Mobile boom cranes and advanced input shaping control
Danielson, Jon David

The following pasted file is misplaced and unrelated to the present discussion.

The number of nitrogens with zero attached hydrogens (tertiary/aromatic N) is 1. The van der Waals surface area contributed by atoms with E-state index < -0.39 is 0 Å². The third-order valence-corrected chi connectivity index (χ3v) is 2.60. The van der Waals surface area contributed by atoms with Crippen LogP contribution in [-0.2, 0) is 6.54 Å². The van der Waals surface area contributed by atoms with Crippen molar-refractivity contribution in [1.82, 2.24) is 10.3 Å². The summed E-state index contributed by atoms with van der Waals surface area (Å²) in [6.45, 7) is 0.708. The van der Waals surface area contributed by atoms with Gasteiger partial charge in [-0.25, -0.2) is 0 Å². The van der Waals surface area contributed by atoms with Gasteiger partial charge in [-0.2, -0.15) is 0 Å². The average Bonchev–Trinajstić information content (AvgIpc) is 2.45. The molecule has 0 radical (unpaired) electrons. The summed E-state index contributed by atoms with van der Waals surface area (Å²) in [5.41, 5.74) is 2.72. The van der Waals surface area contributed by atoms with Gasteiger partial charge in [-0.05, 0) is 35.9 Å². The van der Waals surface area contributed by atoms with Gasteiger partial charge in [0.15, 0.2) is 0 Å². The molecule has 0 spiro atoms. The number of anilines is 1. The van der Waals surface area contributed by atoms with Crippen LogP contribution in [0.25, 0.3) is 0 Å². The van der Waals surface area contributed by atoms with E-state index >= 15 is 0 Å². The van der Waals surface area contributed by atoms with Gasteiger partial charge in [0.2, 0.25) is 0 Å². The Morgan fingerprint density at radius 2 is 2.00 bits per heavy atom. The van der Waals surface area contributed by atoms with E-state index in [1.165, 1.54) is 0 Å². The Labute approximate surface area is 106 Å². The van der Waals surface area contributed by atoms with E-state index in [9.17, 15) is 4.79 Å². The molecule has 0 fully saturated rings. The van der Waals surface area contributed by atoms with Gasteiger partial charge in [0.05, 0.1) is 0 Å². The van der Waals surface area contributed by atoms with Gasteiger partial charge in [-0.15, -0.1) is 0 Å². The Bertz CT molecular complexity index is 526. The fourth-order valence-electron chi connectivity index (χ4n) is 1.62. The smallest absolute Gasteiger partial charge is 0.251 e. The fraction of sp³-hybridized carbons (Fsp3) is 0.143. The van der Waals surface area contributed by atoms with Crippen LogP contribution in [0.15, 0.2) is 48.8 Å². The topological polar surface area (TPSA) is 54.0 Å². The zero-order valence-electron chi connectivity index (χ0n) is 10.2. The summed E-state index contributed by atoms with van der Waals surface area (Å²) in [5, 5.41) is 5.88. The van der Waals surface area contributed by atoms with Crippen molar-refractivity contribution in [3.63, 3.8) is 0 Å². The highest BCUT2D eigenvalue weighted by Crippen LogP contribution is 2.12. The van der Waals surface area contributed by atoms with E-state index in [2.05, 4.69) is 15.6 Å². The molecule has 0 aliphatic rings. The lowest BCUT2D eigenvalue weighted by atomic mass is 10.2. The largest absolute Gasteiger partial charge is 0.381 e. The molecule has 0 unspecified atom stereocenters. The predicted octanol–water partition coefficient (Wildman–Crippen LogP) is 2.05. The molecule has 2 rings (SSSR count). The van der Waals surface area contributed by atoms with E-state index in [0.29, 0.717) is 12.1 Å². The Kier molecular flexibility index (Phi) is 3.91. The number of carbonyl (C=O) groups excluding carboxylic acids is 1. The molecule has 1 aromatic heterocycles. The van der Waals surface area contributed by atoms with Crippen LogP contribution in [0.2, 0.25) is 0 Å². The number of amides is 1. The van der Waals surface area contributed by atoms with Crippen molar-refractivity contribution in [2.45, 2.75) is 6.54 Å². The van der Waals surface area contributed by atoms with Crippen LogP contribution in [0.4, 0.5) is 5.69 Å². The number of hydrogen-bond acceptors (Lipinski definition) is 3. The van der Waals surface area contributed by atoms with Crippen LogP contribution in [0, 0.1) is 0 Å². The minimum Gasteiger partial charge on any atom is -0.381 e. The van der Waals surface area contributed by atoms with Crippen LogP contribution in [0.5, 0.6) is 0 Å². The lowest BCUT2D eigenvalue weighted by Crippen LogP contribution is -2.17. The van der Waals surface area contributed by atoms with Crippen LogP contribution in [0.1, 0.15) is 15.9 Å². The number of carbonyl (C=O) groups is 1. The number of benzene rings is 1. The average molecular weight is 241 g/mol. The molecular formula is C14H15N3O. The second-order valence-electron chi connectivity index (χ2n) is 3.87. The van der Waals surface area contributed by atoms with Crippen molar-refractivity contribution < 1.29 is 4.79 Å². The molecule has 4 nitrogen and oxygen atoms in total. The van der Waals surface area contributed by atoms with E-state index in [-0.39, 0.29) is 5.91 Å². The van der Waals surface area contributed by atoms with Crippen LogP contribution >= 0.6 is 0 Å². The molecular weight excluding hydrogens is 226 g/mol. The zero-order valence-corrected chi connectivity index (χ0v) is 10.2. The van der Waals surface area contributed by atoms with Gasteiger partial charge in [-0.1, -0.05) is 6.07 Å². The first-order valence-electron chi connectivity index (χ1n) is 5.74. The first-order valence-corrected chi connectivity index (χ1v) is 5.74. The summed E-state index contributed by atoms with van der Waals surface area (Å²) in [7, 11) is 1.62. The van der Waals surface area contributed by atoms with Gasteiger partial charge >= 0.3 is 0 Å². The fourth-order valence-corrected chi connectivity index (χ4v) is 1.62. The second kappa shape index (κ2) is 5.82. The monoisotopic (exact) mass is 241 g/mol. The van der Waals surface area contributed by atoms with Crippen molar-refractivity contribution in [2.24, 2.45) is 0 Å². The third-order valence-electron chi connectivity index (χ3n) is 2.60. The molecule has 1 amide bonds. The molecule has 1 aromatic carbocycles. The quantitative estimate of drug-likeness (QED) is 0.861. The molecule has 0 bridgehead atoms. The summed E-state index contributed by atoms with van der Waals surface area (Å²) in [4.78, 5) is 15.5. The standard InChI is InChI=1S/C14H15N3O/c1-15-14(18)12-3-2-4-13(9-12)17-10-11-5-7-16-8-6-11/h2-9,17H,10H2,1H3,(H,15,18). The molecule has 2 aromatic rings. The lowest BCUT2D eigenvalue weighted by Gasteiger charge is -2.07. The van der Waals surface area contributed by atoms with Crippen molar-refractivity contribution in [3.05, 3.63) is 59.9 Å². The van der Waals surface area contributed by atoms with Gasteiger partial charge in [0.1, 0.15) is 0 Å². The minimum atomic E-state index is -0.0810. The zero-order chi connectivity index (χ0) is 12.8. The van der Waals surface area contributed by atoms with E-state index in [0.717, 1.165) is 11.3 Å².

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Millions of cranes are used around the world. Because of their wide-spread use in construction industries, boom cranes are an important class of cranes whose performance should be optimized. One limitation of most boom cranes is they are usually attached to a stationary base or a mobile base that is only used for initial positioning and not during operation. This limits the workspace of the boom crane significantly. If a boom crane was attached to a mobile base that could be safely used during lifting operations, then the boom crane workspace could be extended significantly. The problem with using cranes, and in particular mobile cranes, is the large oscillations of the payload that are typically induced when moving the crane. One control strategy that has been used to control oscillation on other types of cranes is called Input Shaping, a command filtering technique that reduces motion-induced vibration in oscillatory systems. This thesis develops a dynamics model for a mobile boom crane and analyzes the difficulty of controlling payload oscillation on a boom crane. Input shaping will shown to be effective for controlling oscillation on boom cranes. A new method for operating a boom crane in Cartesian coordinates will also be shown. This thesis will also detail the design of a small-scale mobile boom crane for experimental and research purposes. A substantial part of this thesis will also focus on the development of new input-shaping methods for nonlinear drive systems commonly found on boom and other types of cranes. An example application of a control system featuring input shaping for an industrial bridge crane will also be discussed.